anything else) for your enterprise. It also includes many other transactions, such as
getting advice or information, taking out a lease of business premises or hiring business
Adjustments are the changes you may need to make on your Business Activity Statement to
increase or decrease your net GST amount payable or refundable for a tax period.
The changes may be needed to:
- vary the GST payable on supplies you have made because
something has happened to change the GST payable by you, and included on a previous
activity statement, or
- vary the input tax credits for your acquisitions because
something has happened to alter the amount of input tax credits you claimed on a previous
Adjustment notes are generally issued by suppliers. They detail changes to consideration
for a supply. You will need an adjustment note from the supplier before you can claim
additional input tax credits for an acquisition for which you have been required to pay
This is the tax period in which you may need to make some adjustments for acquisitions or
importations. These are the adjustments to claim more or pay back some input tax credits
because your planned use of an acquisition or importation in your enterprise has changed.
The adjustment period for these adjustments is the tax period which ends as close as
possible to 30 June. All other adjustments are done in the tax period in which you find
out about the need to make the adjustment. This may not be the tax period which ends on 30
Attribution rules determine to which tax periods your GST payable and input tax credits
belong. The rules for attributing GST payable and input tax credits to tax periods are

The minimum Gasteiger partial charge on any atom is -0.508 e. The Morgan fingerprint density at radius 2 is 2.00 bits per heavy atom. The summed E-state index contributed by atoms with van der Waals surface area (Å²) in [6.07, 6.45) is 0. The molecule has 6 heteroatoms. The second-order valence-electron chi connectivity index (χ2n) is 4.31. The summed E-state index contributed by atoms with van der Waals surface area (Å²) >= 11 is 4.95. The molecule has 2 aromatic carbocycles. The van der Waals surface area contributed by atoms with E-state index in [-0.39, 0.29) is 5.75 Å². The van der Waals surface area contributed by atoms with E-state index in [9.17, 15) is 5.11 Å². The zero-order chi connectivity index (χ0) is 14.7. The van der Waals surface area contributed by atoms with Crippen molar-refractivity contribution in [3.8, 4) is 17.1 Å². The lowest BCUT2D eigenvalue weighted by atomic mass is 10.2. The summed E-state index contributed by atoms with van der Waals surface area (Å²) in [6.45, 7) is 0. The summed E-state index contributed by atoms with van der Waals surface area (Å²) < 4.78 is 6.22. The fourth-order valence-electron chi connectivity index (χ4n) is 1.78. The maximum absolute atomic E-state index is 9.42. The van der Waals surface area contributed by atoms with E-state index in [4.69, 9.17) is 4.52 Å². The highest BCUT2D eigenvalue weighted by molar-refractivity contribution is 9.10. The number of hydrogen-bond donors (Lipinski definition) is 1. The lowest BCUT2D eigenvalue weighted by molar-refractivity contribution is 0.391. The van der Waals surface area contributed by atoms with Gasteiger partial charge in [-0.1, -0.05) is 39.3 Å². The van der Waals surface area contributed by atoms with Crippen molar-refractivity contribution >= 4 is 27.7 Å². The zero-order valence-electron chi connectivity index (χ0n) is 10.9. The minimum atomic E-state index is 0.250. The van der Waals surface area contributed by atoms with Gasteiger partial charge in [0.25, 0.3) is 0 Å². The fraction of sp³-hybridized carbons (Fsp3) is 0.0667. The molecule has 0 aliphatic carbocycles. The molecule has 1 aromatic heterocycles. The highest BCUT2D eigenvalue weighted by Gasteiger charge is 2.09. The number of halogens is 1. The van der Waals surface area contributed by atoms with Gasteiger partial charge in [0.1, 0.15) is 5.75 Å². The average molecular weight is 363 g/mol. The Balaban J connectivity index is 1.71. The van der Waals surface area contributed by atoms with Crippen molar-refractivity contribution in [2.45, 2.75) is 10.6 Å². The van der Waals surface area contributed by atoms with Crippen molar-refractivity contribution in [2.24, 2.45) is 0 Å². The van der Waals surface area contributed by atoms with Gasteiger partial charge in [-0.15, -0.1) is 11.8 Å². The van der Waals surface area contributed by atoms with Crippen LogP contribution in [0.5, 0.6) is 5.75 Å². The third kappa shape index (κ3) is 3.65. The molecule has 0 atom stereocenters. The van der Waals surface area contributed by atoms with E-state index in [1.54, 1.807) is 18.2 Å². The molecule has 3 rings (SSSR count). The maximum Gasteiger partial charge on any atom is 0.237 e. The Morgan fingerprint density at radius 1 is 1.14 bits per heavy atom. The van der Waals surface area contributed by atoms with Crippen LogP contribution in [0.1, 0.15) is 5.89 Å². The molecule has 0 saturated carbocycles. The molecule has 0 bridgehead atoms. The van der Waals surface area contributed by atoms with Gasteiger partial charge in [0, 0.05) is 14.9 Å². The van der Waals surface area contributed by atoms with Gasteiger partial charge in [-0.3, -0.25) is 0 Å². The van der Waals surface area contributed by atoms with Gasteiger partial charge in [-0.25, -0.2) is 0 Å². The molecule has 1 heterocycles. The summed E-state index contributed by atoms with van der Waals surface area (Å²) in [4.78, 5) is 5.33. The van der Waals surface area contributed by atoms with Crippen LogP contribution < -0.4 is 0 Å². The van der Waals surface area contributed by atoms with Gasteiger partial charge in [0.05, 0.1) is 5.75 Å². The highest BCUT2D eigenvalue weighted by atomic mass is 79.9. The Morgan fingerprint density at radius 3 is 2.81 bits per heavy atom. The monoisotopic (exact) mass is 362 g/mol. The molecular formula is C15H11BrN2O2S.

different, depending on whether you account on a cash basis or a non-cash basis.
The Australian Business Number is the new identifier for your dealings with the ATO and
for future dealings with other departments and agencies.
This is the single form you use to account for GST and some other taxes. A Business
Activity Statement (sometimes referred to as an activity statement) must be lodged by a
registered entity for each tax period.
Consideration has a wide meaning for GST purposes. Any payment (in money or kind) made in
return for a supply is consideration. It includes doing something or not doing something
in response to a supply, or to get someone to make a supply.
You make a creditable acquisition if:
- you acquire a thing for a creditable purpose
- the supply of a thing to you is a taxable supply
- you provide, or are liable to provide, consideration for the
- you are registered or required to be registered.
This applies to something acquired in carrying on your enterprise. Remember that an